The Occupational Stereotypes and Expectations for Their Children Held by Mothers Representing Different Ethnic Communities in Miami1


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    The present research was supported by a grant from the Spencer Foundation. The authors would like to express their appreciation for the support given by the Dade County School Board, with special thanks to Dr. Sylvia Rothfarb. Equally supportive was the faculty at Florida International University, in particular Professors Marvin Dunn and Janet Parker. Special thanks to Karen Ruggiero and Sonia Herten-Greaven for their help with statistical analyses.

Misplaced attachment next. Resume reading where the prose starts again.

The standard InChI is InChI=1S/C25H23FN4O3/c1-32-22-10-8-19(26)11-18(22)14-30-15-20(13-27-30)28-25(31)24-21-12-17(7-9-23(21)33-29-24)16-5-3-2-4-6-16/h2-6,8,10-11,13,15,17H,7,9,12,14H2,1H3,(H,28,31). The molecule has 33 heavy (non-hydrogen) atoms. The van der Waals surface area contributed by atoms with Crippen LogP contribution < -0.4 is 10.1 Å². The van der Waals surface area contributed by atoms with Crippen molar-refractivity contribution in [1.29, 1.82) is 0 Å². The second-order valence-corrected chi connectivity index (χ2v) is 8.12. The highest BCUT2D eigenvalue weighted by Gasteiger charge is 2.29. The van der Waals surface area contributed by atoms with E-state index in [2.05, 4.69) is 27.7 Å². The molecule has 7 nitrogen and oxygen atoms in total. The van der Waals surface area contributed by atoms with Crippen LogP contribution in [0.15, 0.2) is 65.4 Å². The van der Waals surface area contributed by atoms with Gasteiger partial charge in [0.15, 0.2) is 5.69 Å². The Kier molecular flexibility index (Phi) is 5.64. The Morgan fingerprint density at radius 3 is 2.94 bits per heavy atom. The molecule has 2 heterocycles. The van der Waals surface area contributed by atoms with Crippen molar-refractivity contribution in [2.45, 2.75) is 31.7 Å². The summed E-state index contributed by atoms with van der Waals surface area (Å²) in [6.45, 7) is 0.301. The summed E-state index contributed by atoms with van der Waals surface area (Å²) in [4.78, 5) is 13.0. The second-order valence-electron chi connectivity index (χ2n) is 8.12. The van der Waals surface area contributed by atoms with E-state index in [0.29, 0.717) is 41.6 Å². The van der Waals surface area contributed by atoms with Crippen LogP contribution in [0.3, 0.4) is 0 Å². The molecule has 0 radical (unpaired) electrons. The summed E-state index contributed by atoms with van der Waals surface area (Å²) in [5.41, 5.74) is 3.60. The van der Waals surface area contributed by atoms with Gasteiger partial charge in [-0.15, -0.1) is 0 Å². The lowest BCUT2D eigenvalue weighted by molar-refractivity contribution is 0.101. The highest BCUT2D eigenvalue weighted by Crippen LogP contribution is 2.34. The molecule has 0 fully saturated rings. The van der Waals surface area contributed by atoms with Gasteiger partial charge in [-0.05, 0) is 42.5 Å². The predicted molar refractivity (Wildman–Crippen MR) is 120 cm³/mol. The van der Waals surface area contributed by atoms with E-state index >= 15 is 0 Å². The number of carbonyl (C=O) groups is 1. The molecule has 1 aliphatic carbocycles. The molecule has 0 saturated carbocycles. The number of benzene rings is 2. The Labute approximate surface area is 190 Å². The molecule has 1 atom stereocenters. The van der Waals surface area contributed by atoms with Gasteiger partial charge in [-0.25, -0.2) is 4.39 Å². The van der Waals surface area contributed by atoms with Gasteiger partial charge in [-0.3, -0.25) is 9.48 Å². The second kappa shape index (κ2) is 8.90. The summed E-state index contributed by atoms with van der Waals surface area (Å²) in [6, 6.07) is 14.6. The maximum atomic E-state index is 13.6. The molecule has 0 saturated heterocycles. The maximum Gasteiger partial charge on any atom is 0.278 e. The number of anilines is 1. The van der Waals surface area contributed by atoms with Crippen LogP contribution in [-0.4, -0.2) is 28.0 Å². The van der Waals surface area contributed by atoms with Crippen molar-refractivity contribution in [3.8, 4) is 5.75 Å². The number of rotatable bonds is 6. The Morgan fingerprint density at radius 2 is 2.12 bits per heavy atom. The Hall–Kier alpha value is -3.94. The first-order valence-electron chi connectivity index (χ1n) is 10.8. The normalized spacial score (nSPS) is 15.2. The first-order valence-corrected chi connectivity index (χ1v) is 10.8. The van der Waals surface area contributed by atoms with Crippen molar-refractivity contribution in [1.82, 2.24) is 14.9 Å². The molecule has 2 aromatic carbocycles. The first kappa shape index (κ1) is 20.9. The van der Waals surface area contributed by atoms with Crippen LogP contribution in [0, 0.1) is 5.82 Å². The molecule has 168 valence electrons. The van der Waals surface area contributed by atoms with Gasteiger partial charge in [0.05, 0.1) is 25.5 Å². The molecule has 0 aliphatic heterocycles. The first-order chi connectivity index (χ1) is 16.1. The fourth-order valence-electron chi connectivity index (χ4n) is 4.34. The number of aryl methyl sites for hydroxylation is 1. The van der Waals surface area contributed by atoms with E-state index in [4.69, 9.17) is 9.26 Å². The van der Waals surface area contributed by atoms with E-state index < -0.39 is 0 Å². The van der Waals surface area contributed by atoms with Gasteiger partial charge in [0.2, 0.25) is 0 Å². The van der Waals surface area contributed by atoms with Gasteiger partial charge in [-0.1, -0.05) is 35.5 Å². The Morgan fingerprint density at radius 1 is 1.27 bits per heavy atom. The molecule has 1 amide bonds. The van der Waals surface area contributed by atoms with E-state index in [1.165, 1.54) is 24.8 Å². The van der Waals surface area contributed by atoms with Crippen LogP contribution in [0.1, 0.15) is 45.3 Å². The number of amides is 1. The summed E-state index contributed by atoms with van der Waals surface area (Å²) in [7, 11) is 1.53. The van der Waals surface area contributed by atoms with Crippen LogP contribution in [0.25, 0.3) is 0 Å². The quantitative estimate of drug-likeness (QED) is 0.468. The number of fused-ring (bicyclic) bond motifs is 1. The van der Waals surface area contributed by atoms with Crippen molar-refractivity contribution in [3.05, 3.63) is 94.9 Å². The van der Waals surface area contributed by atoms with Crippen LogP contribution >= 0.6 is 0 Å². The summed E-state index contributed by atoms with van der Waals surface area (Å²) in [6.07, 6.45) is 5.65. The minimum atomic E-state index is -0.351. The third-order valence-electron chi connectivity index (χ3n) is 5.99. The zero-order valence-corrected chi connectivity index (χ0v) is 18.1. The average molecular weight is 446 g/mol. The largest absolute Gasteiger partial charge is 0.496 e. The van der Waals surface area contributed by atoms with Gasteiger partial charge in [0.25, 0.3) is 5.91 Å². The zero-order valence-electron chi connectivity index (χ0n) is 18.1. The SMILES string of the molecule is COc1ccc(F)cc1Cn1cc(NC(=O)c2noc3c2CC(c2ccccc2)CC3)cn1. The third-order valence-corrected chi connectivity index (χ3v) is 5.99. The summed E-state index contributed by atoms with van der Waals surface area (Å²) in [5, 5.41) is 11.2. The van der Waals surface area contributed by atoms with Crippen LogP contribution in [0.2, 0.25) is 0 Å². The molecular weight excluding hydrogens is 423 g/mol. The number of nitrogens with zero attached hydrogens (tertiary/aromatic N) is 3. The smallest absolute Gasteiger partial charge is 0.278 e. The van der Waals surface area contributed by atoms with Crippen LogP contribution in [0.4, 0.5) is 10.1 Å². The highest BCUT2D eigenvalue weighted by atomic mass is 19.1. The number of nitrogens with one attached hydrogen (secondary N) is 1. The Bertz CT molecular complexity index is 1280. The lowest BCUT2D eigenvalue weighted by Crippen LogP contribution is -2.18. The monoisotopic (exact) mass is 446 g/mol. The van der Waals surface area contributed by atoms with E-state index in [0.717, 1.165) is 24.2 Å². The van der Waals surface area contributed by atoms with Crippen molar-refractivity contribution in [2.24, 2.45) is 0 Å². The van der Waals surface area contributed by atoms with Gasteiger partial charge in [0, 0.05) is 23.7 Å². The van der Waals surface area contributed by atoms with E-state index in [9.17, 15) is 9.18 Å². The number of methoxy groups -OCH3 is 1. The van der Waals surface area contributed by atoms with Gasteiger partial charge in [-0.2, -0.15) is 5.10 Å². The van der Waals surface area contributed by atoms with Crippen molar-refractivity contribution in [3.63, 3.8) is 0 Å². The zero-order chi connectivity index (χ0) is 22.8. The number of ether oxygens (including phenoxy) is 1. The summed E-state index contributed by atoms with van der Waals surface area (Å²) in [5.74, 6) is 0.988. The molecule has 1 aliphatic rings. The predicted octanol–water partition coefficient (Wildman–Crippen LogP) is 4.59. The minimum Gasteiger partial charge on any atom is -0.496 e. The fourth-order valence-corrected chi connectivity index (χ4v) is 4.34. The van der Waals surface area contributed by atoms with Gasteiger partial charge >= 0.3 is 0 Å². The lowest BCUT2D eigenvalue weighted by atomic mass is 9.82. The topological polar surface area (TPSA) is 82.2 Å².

Correspondence concerning this article should be addressed to Donald M. Taylor, Department of Psychology, McGill University, 1205 Dr. Penfield Avenue, Montreal, Quebec H3A 1B1, Canada. e-mail:


The study focuses on the occupational expectations and aspirations that mothers, representing 5 different ethnic groups and 2 social classes, have for their children. An intergroup perspective was adopted by considering the occupational stereotypes that mothers have of the different ethnic groups, and the extent to which ethnic group membership influences hiring decisions. The results indicate that there exist very clear ethno-occupational stereotypes, and that these influence hiring decisions. However, despite wide variation in the occupational status in the stereotypes of different ethnic groups, mothers had universally high expectations for their children. The extent to which these represent optimism or false hope is addressed.